Being the finale in the series there are a lot of loose ends to be tied up; all of which are done with varying degrees of success. When Gears first arrived it was what it said on the tin, a gory, action-filled romp which played very well. Nowadays where the series falls down is taking itself far too seriously. Moments of GOW 3’s campaign try to hit you over the head with their significance but fail to have the intended impact because the player simply isn't taking it as seriously as the developers are. GOW 3 is at its best when its tongue is planted firmly in its cheek; choosing which direction Cole wears a cap he finds, and then subsequently loses on a windy zip line, elicited more of a feeling of loss than a particular set-piece which is meant to be the largest emotional tent pole of the game. Similarly a cameo by Ice T endeared me more to his character than others who have been in the series far longer, when you have Ice T “doing his thing” and dishing out hand gestures any hope of emotional resonance is probably asking too much.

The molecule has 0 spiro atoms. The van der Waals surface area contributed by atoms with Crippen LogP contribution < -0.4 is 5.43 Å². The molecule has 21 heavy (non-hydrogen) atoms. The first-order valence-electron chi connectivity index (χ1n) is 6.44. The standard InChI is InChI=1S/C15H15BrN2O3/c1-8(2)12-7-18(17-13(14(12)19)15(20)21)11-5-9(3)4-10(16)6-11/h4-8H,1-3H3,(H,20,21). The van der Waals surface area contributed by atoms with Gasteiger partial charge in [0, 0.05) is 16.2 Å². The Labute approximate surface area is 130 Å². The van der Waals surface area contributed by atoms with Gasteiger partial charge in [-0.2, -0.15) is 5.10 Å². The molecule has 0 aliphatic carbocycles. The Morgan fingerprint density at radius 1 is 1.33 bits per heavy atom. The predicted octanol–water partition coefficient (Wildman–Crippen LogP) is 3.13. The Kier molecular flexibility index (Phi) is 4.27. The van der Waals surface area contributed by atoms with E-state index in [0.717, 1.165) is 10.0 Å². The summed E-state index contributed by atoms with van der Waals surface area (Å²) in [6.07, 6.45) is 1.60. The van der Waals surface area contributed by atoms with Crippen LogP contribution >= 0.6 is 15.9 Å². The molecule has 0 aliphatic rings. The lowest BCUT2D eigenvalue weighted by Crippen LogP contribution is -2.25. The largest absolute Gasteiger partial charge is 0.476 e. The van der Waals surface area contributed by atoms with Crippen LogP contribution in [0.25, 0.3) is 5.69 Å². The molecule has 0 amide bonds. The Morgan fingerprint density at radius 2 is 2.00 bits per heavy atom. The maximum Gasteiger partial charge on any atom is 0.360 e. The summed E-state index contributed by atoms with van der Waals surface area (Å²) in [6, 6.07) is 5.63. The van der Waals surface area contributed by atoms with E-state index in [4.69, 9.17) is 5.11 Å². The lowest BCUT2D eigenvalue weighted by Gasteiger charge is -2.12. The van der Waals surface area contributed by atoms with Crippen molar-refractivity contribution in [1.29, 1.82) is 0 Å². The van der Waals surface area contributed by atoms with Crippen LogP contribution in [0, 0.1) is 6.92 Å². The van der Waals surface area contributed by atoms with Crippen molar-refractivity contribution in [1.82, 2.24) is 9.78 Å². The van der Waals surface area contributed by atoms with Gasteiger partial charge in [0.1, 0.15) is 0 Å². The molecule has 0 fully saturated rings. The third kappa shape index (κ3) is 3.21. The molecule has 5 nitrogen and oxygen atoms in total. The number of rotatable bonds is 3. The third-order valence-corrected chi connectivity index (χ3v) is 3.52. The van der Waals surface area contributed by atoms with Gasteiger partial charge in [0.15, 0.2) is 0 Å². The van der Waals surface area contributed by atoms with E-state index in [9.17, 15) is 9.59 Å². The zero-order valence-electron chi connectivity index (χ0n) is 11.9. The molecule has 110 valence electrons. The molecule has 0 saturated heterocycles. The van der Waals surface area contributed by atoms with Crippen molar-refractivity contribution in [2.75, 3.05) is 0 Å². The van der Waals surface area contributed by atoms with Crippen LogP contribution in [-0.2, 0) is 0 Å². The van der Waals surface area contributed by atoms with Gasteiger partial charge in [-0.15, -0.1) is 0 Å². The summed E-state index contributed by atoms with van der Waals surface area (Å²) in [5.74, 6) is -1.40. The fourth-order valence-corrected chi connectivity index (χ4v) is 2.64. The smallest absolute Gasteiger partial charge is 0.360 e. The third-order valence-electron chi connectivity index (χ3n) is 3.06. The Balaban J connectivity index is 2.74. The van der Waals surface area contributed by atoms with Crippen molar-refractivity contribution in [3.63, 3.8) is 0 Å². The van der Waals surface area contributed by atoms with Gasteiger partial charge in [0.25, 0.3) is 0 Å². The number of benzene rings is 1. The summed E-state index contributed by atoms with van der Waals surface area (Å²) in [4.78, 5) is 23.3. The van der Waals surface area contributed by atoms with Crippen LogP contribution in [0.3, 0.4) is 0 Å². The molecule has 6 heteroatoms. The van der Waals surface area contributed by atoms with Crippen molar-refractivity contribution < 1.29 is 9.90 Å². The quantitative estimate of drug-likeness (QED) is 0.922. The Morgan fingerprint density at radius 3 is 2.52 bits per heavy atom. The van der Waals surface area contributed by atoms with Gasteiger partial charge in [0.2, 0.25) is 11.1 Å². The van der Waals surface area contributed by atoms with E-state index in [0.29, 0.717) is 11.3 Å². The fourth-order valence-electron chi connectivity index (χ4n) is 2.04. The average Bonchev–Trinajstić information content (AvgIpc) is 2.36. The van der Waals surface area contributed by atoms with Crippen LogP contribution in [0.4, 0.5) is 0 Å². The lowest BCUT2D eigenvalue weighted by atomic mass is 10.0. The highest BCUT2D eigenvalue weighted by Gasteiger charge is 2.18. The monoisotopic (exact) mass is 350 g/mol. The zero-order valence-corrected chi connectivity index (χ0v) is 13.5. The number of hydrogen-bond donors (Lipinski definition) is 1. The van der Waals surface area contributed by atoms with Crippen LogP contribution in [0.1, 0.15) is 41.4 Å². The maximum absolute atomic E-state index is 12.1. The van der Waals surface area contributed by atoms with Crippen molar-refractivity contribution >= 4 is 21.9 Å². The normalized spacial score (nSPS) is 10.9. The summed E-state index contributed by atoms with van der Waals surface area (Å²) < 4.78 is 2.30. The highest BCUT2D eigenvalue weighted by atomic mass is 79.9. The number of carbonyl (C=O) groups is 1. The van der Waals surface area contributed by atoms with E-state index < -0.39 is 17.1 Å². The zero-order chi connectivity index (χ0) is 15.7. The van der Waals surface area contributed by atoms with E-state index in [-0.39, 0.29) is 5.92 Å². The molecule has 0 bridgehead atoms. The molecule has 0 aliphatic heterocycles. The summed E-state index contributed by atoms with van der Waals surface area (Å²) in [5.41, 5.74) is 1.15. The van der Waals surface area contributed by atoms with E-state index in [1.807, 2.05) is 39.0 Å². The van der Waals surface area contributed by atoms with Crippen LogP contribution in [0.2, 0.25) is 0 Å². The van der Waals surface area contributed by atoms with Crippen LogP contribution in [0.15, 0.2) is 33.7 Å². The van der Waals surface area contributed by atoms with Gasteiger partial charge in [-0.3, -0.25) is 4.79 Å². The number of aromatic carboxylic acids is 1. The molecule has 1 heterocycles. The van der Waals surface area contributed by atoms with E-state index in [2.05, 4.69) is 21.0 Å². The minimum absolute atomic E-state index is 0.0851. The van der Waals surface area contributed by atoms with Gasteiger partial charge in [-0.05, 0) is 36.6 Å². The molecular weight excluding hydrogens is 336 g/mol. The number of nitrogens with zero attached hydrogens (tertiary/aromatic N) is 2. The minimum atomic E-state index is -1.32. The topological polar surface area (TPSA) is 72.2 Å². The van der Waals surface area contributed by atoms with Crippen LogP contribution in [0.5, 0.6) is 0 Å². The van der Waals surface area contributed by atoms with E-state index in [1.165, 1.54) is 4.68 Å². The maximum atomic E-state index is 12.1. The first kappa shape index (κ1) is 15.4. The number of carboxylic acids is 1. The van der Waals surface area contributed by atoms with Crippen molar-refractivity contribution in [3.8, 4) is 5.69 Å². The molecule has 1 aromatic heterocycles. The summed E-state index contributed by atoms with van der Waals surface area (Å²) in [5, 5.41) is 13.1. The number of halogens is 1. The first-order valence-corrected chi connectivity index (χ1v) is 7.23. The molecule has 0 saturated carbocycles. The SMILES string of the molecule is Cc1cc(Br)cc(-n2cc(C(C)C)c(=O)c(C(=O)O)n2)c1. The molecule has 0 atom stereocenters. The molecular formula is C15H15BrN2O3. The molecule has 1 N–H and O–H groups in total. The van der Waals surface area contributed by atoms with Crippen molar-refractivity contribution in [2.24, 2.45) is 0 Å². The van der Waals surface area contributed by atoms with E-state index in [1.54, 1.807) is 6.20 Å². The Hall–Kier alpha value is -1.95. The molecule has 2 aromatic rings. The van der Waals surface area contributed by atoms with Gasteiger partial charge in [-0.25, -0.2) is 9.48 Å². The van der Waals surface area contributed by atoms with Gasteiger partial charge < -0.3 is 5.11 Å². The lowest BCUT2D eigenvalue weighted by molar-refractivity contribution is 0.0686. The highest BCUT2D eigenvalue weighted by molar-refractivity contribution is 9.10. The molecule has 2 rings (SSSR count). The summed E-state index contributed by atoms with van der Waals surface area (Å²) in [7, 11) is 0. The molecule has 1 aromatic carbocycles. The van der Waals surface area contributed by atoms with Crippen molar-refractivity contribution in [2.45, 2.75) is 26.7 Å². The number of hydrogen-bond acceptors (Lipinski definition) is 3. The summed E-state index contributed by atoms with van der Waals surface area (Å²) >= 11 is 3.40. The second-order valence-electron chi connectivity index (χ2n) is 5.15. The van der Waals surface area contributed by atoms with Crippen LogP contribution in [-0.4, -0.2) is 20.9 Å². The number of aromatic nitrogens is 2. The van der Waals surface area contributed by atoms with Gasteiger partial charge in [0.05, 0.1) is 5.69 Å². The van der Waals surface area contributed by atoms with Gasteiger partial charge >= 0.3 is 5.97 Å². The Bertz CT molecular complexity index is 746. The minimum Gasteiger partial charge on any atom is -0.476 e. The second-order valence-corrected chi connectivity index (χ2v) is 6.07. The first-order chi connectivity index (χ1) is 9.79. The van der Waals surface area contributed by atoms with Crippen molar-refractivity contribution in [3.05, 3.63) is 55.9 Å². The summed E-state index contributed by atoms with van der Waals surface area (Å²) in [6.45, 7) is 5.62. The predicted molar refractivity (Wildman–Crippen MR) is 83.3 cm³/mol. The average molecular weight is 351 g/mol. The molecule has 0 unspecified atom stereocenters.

While storytelling via non interactive cut-scenes isn't their forte, creating engaging gameplay scenarios is something Epic knows well. The highs of the campaign are featured in some excellent set-pieces, most notably a battle fought in multiple stages protecting a fortified position, which gives the player a small sandbox to play in with a multitude of options; while the outcome may be predetermined, it's certainly a lot of fun getting there.